The G-20 and Global Imbalances

Guest author:Barry Eichengreen, Professor of Economics and Political Science at the University of California, Berkeley; and formerly Senior Policy Advisor at the International Monetary Fund. CEPR Research Fellow.  Bio here. This article appeared in, June 26, 2011.

Global imbalances remain a key issue for G20 leaders. This column evaluates the progress made by G20 leaders in the run up to their Cannes summit this November, concluding that the G20 process is unlikely to protect us from the risks posed by disorderly unwinding of imbalances.

Global imbalances continue to place the stability of the global economy at risk. The International Monetary Fund’s forecasts anticipate essentially no reduction in existing imbalances in the next five years, assuming the continuance of current policies. And independent observers have suggested that, if anything, the IMF may be overly optimistic about the prospects. A shock that causes those imbalances to unravel quickly could lead to sharp drops in the currencies of countries that depend most heavily on foreign finance for their current-account deficits (“countries that depend most heavily on foreign finance” being code for the US). That in turn could have major repercussions, both real and financial. As the IMF puts it, the global economic recovery could be “resting on hollow legs.”

Admittedly, not a few of us have warned before about the risks posed by global imbalances and pointed to savings-investment imbalances in the US and China as their source. Some of those warnings were issued as early as 2004. That these early warnings were — how to put it politely? — premature does not mean that they were off target. They were derailed by the global financial crisis, which directed attention elsewhere. Evidence that global financial markets were seizing up had the effect, ironic in the circumstances, of inducing additional flows into the dollar, that currency being a traditional safe haven in times of financial turmoil and the US treasury market being the most liquid in the world. But simply because these warnings were early and rendered moot for a time by other events does not make them wrong.

The G20, rightly, has continued to make global imbalances and their correction, along with international monetary reform and measures to foster growth in the poorest countries, a focus of its deliberations. At their February 2011 meeting in Paris, G20 finance ministers agreed to a set of three types of indicators on which the sustainability of national economic policies would be assessed: public debts and deficits, private savings and debts, and current-account balances. The composition of this set was a compromise between US concern that global imbalances reflected Chinese policies toward the current account and the Chinese contention that they were a function of excessive private-sector debt and public-sector deficits in the US. That said, the compromise was not undesirable, since the three categories of indicators effectively cover the imbalances waterfront.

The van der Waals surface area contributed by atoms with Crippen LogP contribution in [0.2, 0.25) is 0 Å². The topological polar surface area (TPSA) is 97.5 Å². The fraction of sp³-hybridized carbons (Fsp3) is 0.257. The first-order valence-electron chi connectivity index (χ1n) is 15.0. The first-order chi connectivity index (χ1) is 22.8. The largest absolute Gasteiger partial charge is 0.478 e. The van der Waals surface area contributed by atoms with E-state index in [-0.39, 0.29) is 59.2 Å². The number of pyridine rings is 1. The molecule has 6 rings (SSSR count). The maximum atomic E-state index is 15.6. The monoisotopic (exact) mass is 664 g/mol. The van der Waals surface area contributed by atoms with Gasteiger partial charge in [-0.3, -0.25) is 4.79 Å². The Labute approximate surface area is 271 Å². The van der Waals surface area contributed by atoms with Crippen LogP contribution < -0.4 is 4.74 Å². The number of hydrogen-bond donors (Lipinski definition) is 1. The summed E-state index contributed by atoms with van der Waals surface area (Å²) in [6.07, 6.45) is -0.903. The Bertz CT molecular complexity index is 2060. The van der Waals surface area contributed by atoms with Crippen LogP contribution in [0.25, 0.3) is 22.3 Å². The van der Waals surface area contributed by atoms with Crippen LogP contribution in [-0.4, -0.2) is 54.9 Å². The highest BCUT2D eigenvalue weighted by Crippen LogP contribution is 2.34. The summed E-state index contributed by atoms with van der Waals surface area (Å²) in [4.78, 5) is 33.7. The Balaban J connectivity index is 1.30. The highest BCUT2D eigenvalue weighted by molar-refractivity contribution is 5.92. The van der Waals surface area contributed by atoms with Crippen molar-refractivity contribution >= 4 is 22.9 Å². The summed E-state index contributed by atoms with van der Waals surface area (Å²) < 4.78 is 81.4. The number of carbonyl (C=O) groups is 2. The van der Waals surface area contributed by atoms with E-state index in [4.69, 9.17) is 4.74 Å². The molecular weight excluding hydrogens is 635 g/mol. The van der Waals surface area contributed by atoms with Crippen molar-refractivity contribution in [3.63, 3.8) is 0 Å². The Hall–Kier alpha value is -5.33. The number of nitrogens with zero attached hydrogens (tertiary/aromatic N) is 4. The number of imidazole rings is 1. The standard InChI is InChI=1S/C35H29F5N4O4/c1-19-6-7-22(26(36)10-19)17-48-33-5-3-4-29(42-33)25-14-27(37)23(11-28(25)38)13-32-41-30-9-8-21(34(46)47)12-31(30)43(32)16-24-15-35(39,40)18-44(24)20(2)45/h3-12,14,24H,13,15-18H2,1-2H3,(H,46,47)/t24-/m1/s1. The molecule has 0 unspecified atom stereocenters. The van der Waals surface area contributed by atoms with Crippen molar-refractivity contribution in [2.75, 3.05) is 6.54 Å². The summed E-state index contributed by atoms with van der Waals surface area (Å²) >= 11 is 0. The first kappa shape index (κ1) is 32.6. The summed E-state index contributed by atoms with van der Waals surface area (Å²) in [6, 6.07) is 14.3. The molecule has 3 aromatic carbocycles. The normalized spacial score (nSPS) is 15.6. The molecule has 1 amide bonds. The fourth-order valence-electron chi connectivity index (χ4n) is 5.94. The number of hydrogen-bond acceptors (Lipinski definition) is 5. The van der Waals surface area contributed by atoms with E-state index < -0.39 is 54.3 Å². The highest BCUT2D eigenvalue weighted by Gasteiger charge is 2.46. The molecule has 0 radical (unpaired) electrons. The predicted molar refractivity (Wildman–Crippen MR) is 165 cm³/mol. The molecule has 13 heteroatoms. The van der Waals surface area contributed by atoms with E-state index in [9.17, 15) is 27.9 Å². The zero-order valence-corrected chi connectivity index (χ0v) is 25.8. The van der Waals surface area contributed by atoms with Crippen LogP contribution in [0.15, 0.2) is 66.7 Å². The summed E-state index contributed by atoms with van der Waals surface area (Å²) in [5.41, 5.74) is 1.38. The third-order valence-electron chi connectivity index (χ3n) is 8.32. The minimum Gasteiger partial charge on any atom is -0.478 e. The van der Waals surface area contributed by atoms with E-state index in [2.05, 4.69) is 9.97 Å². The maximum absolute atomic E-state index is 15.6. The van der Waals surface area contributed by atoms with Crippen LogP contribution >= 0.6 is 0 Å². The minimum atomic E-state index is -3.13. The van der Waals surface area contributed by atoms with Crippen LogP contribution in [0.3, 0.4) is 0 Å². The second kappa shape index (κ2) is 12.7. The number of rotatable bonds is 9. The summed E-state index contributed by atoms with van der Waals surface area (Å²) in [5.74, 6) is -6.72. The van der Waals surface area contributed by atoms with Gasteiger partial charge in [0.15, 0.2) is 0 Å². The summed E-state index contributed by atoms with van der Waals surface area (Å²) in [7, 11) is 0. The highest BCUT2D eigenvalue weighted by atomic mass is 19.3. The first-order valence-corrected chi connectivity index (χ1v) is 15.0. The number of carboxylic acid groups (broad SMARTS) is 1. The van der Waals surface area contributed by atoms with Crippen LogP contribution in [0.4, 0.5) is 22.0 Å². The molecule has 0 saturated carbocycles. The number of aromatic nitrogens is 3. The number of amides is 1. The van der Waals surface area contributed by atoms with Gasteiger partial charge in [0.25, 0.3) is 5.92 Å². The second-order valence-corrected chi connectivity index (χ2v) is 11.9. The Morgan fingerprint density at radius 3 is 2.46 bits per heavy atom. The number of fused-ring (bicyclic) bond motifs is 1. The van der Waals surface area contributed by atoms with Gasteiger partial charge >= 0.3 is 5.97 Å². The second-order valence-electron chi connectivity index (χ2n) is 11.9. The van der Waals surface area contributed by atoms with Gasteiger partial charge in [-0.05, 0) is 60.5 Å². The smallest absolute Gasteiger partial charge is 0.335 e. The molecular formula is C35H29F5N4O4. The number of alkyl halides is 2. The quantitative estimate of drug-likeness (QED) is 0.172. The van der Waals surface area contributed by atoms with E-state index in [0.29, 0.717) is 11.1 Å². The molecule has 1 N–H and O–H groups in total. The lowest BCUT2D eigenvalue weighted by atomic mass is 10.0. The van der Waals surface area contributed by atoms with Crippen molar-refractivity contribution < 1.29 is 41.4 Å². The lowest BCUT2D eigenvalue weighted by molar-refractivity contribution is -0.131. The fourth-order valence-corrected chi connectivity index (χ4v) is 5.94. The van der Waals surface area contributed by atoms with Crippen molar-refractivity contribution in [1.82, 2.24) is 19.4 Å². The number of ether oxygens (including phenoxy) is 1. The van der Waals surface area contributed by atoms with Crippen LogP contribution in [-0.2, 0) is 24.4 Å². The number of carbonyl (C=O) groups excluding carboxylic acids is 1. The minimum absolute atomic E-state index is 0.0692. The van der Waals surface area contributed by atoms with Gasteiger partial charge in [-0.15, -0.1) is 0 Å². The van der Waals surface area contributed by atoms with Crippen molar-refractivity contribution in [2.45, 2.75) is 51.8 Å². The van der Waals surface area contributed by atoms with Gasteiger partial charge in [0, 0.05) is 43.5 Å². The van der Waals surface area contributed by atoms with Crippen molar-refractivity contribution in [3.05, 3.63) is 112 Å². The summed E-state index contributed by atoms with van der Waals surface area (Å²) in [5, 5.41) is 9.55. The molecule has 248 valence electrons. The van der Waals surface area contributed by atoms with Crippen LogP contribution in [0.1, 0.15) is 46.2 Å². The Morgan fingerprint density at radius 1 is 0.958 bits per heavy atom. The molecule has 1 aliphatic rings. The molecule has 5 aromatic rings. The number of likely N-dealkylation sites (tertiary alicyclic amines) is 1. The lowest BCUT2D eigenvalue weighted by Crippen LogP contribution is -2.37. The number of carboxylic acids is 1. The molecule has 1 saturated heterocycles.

At their subsequent summit in April in Washington, DC, G20 finance ministers then agreed that the IMF would take four approaches to identifying levels of these indicators that were problematic:

  • A structural approach based on economic models (presumably including the global economic model maintained by the IMF and used for the forecasting in the World Economic Outlook);
  • A statistical approach based on country-specific historical experience and trends;
  • A statistical approach that compares national positions with those of other countries at comparable stages of economic development; and
  • A statistical approach that gauges the sustainability of national approaches relative to the experience of other G20 countries.

When conducting these exercises, the G20 agreed that data for 1990 through 2004 will be used. Countries identified as having “persistently large imbalances” according to at least two of these approaches will then be subjected to a detailed assessment both by the IMF and the countries themselves, where the IMF will use its own standardised data, while individual countries undertaking peer reviews will be permitted to use their own national data. This assessment is intended to identify the root causes of their imbalances and the impediments to their correction. Larger countries whose policies are likely to have more powerful impacts on their neighbours, meaning those that account for at least 5% of the G20’s collective GDP, will be held to more demanding standards and subjected to closer scrutiny.

This language is an interesting combination of the overly specific and overly vague that is typical of international agreements. Specifying four approaches to assessing whether or not imbalances are a problem, some of them in considerable detail, is exceptional for a finance ministers’ declaration. This is clearly designed to limit the discretion that can be exercised by the IMF when it undertakes the exercise. It is designed to similarly limit the ability of the countries that are the subjects of the exercise to dispute the IMF’s first-round findings. From the point of view of those concerned about imbalances, both constraints are a good thing.

But the G20 was overly prescriptive in specifying 1990-2004 as the only period relevant for gauging what sustainable is. To be sure, the choice is not entirely without logic; international capital flows were limited prior to 1990 (the 1980s being the period of the developing country debt crisis); and the period after 2004 is widely viewed as one of clearly unsustainable imbalances. But who is to say that prior historical experience — that of countries like the US, for example, that have long-run trade deficits and had open capital markets — is uniformly irrelevant and uninformative? Indeed, some of us are precisely in the business of attempting to draw out the implications of that prior experience.

On the vague end of the rhetorical scale, words like “excessive” and “unsustainable,” which have clear economic and political meanings, are not used in conjunction with imbalances. “Persistently large,” the language that the G20 does use, can mean very different things to different people. For those who feel little urgency about correcting prevailing imbalances, it can reinforce their sanguine view.